Quebec allows mechanics, landscapers, garden centres and home builders to return to work

Businesses across Quebec have been shuttered since March 25 unless they were deemed essential services, to prevent the spread of COVID-19. But that list is growing.

Some businesses to open April 15, home construction on April 20, but all must respect physical distancing

Quebec's construction industry won't be allowed to get back into full swing this month, but those residential projects slated for completed by July 31 will restart next week. (Paul Chiasson/The Canadian Press)

While Premier François Legault still hasn't said definitively whether children will return to school this year, more people are definitely headed back to work.

The list of new services deemed to be essential now includes:

  • Residential construction as of April 20, assuming a project is slated to be finished by July 31.
  • Landscaping and lawn maintenance, including swimming pool stores, as of April 15.
  • Garden centres and nurseries, as of April 15.
  • Products, parts and other equipment necessary for transportation and logistics services, as of April 15.
  • Service stations, vehicle maintenance and repairs, tow trucks and roadside assistance, as of April 15.

The changes mean people can finally complete their renovations, buy plants for their gardens, start getting yard work done and change their winter tires.

The Ministry of Transport, however, isn't insisting those tires get switched immediately.

The deadline for removing studded tires has been pushed back from May 1 to June 5, so vehicle owners don't have to rush down to their local garage, where mechanics and other workers will still have to stay two metres apart at all times.

Construction workers will have to respect the two-metre distancing rules, and employers will have to provide access to soap and water, or hand sanitizer on site.

Following rules will slow work, association says

Guillaume Houle, a spokesperson for Quebec's construction association, said the hygiene guidelines won't be a problem, but keeping workers two metres apart all the time won't be easy. At times, he said, people will have to be close to each other, but the aim will be ensure it is done as little and as quickly as possible.

"It's going to slow some construction sites, but in the end, we'll join our forces with the workers to develop new guidelines — develop new practices," Houle said.

Quebec Labour Minister Jean Boulet told CBC News allowing residential construction was a carefully thought through, but necessary decision.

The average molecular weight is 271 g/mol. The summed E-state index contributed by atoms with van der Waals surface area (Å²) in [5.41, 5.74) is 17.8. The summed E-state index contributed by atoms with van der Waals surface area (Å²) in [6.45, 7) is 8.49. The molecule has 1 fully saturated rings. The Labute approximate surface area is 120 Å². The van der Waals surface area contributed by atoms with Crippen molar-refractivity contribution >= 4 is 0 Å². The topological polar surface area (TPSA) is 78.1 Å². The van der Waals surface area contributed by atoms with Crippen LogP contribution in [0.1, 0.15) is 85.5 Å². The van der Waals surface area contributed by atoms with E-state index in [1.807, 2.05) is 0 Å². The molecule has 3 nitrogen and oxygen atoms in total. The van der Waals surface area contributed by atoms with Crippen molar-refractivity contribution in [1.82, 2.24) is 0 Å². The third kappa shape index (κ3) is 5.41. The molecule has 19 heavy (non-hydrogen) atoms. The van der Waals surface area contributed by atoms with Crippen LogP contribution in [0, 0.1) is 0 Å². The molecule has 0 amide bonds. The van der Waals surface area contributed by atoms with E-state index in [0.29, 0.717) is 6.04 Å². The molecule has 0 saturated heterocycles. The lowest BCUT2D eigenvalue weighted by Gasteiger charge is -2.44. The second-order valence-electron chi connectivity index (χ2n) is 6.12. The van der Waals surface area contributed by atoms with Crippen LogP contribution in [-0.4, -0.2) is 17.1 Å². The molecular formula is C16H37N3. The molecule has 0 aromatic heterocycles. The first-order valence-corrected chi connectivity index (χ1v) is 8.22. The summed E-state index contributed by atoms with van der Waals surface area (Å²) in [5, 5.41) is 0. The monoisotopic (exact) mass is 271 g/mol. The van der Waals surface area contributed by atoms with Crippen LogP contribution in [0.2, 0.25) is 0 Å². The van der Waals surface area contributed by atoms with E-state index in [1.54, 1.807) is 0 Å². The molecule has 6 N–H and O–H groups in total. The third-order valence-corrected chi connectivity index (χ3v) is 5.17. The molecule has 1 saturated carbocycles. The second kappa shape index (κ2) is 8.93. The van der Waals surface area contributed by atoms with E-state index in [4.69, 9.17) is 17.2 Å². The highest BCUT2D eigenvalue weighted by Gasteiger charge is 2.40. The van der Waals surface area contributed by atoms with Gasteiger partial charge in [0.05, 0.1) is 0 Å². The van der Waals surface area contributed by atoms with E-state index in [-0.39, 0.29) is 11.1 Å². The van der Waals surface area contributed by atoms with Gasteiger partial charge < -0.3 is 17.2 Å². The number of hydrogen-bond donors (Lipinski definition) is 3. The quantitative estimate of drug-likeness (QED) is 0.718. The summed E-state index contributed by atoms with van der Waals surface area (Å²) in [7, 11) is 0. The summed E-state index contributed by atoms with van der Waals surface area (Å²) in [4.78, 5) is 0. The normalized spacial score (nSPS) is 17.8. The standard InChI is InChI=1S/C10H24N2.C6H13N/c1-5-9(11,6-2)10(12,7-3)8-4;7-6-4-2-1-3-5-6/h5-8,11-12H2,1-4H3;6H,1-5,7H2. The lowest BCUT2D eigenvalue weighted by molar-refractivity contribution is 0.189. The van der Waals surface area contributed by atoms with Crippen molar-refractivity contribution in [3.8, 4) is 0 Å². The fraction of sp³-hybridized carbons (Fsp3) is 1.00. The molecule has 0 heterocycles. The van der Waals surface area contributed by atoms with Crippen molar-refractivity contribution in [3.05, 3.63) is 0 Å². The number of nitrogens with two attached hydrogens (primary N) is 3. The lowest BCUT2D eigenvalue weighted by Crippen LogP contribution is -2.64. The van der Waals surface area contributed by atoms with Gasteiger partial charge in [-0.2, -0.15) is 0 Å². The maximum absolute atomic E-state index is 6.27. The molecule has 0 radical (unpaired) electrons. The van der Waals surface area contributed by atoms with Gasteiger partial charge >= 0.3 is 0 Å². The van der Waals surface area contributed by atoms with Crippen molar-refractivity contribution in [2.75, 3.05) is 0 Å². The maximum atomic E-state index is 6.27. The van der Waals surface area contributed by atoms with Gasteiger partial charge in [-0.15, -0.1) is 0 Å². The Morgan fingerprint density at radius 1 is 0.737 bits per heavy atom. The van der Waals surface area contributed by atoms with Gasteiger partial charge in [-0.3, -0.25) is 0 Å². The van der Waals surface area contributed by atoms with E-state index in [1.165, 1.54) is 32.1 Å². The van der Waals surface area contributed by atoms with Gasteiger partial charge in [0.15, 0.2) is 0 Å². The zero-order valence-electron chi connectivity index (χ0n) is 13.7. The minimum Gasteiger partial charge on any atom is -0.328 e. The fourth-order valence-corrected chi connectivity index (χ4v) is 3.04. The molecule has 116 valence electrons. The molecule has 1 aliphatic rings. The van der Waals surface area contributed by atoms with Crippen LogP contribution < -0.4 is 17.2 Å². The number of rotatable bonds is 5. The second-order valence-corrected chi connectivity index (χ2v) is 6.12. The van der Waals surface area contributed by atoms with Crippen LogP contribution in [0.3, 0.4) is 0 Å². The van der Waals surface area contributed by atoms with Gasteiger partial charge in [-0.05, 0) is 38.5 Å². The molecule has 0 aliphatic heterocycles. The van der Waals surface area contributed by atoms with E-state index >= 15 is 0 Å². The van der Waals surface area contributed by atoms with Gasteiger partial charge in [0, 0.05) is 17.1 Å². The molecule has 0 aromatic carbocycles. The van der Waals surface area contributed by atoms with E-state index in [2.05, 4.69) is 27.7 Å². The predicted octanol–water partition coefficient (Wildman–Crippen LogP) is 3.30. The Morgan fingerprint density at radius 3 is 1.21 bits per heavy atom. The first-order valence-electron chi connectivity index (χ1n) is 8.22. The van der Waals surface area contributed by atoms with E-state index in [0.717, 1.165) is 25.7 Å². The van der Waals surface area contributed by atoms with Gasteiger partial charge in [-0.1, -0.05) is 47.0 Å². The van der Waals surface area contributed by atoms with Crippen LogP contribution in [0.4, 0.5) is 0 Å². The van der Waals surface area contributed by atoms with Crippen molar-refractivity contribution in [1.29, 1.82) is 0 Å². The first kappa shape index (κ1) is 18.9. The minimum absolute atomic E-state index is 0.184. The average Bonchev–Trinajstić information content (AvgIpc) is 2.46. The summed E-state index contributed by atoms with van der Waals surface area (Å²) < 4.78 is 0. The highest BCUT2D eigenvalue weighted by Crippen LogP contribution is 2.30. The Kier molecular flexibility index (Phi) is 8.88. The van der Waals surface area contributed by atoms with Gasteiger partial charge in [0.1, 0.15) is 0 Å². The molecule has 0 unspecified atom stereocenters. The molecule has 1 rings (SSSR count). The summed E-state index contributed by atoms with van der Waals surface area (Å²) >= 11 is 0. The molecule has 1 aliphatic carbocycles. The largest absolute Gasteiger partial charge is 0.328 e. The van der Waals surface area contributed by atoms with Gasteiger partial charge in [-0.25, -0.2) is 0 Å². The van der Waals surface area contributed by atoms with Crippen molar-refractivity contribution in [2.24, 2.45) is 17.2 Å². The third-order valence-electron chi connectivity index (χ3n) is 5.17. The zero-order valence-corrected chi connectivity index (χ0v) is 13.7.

"So many people have been waiting to take possession of their new residence, and in order to avoid a potential human crisis at the end of June or the very beginning of July, we decided reopen the residential construction sites," Boulet said.

Quebec's public health authority guided the decision, in collaboration with construction unions and employer groups, Boulet said.

Quebec Labour Minister Jean Boulet says certain construction sites can reopen on April 20, but strict sanitary protocols must be followed. (Jacques Boissinot/The Canadian Press)

The change was welcomed by residents like Sean Kovac, who has been renting a house for his family to live in for several months while their Beaconsfield home undergoes major renovations. They hoped to move back in this summer.

"There is no kitchen. There is no Gyprock. There is no ceiling," Kovac said. "COVID-19 hit, and then it just completely blew our timeline right out of the water. We have no more wiggle room. It now has to get done."

Garden suppliers opening just in time

As for garden supplies, owners of nurseries and shops are breathing a sigh of relief after so much uncertainty in the run-up to their busiest time of year.

"We're a seasonal business. The spring time is the big chunk of our business," said Dario Di Marco, co-owner of Pépinière Pierrefonds.

"We were worried it would be delayed to the point of no return, and we'd lose a big portion of our sales."

Distancing customers won't be too hard for his company as most of the work is outside, he said, and the garden centre offers home deliveries. 

Pépinière Jasmin in Montreal's Saint-Laurent borough is among the nurseries and garden supply stores allowed to reopen on Wednesday. (Daniel Thomas/Radio-Canada)

Pierre Jasmin, president and co-owner of Pépinière Jasmin, also said he is working to ensure customers can easily keep their distance at his business in Saint-Laurent.

"We're going to make sure the consumer has a safe trajectory — a safe pathway — in the store," he said. "We're going to restrict the number people per building."

Earlier this month, nurseries across the province decried rules that allowed big-box stores to sell gardening products while locally owned nurseries were forbidden to open.

Jasmin said 10 per cent of his sales happen in April, so he's looking forward to getting his shop up and running.

But that may take until April 20 to prepare the premises, he said, because "we want to make sure that the consumer is confident if he comes to our store."

"We don't want a hectic shopping experience. Security is going to be the first thing we have to make sure of."

With files from Matt D'Amours and Valeria Cori-Manocchio

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